‘They Called Us Khalistani, Pakistani’

First, they targeted those from Punjab, the Sikhs. Then they spread canards about farmers from Haryana, then it was the turn for those from western Uttar Pradesh, says Rakesh Tikait

‘They Called Us Khalistani, Pakistani’

Rakesh Tikait speaks to Jayanta Bhattacharya about the farmers protest, its future and the tears that changed the narrative of the stir. Excerpts…

What is the future of your protests? Won’t it peter out with time? What do you plan to do next?

Time will not kill the struggle. The government wanted to break up the protests, it wanted to divide us. It could not and that time is past. Now we’ll go to Haryana, meet the people. We need to ensure the protests continue at all the sites. Those leading the sit-in at Tikri (at Delhi-Haryana) border need to continue, and not allow any eff­orts to break down the movement.

I can understand if the government has any compulsion. But let us sit down and discuss what that compulsion is. Let us find a way to overcome the constraints, if any. But they need to take us into confidence and share the compulsion and we can suggest the solution.

I do not want a wrong picture (of our country) to be painted before the world. I’ll never want a message to go out that the government has bowed. Both sides should respect each other and find a way where no one’s dignity is compromised.

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There are reports of differences between you and your brother Naresh Tikait, who is the BKU president, but you have mostly prevailed. Even during the ongoing agitation, he announced that Ghazipur protest will be called off since he did not want a confrontation with the police and administration, but you stuck to it.

Why should we differ? It’s all part of a disinformation campaign, an effort to break the movement. First, they targeted those from Punjab, the Sikhs. Then they spread canards about farmers from Haryana, then it was the turn for those from western Uttar Pradesh. They called us Khalistani, they called us Pakistani…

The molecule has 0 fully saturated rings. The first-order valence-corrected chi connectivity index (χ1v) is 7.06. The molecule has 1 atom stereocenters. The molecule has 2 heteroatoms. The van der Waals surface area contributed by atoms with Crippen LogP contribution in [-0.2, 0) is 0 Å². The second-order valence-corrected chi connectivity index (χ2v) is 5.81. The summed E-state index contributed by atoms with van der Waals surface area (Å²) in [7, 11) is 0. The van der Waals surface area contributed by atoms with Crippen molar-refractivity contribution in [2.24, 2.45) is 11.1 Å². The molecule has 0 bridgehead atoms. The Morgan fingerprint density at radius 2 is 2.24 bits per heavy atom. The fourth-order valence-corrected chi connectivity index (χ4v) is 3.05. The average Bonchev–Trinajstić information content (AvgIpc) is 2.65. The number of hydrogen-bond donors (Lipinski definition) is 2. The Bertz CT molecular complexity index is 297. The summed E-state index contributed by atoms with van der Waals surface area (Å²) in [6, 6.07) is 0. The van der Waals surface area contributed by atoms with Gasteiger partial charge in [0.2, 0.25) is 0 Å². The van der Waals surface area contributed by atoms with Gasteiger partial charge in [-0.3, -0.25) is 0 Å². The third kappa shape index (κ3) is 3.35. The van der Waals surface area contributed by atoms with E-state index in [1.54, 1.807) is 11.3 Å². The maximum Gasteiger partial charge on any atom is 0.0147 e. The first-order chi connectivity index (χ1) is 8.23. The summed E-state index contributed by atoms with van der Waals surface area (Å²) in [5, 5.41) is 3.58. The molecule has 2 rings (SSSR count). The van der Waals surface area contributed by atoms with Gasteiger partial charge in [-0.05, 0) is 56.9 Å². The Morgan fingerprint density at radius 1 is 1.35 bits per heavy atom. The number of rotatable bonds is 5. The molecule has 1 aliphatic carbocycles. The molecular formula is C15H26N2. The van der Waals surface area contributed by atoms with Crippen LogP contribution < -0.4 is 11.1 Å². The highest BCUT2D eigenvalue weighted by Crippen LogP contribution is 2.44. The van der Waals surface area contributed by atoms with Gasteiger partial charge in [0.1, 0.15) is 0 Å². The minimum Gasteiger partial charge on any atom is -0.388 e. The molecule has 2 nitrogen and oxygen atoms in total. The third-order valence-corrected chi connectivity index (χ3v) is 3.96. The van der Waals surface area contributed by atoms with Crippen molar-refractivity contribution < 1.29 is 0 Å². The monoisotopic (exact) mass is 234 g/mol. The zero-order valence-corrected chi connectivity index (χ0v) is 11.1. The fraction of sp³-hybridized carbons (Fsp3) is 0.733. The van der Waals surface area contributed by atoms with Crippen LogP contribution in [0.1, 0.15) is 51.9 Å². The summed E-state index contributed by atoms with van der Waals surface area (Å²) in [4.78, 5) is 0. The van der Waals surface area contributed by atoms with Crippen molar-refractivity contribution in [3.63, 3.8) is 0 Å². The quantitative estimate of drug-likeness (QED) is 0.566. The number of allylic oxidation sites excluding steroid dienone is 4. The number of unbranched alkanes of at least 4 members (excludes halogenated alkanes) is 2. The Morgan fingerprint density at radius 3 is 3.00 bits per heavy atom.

Tikaits are always together; in thick or thin, they are all part of the struggle. He (Naresh) stays in our village and takes care of programmes and the people there. He held a panchayat there to decide the future plan and programmes. People wanted to march down to the protest site after the panchayat meeting was over. But we did not want the crowd to grow here. They can come when req­uired—for support. So, he stopped them for the time being.

We follow a particular system. Our work, or area of operation, is clearly demarcated. My brother looks after the khap, addresses local issues, and takes care of the interests of people there.

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When I’m leading a protest, I can’t move out of the site I am in. But in case there is a venue where programmes are being held, and I am unable to go, he goes. If he too is occupied and unable to visit, then the other brother goes. If the Tikaits are spearheading an agitation, then one brother will definitely be at the spot. The Tikait legacy was there and it still continues. We believe that any child born in this family will have to take an active part in a struggle someday.


Your breaking down while addressing the media when asked by authorities to vacate Ghazipur protest site made several hundred farmers return to join you. Was it a conscious decision?

I was emotional. I was hurt the way a narrative was being built; a division was being created to break our struggle. But had the protest been broken that day, there would not have been another movement for another 20 years. The struggle would have ended and so would have the protestors.

No one would have had dared to organise another movement for a long time. But that night, farmers stood like a tree in a storm. The storm has since passed. Today, the struggle will continue with those who withstood the storm and stayed rooted.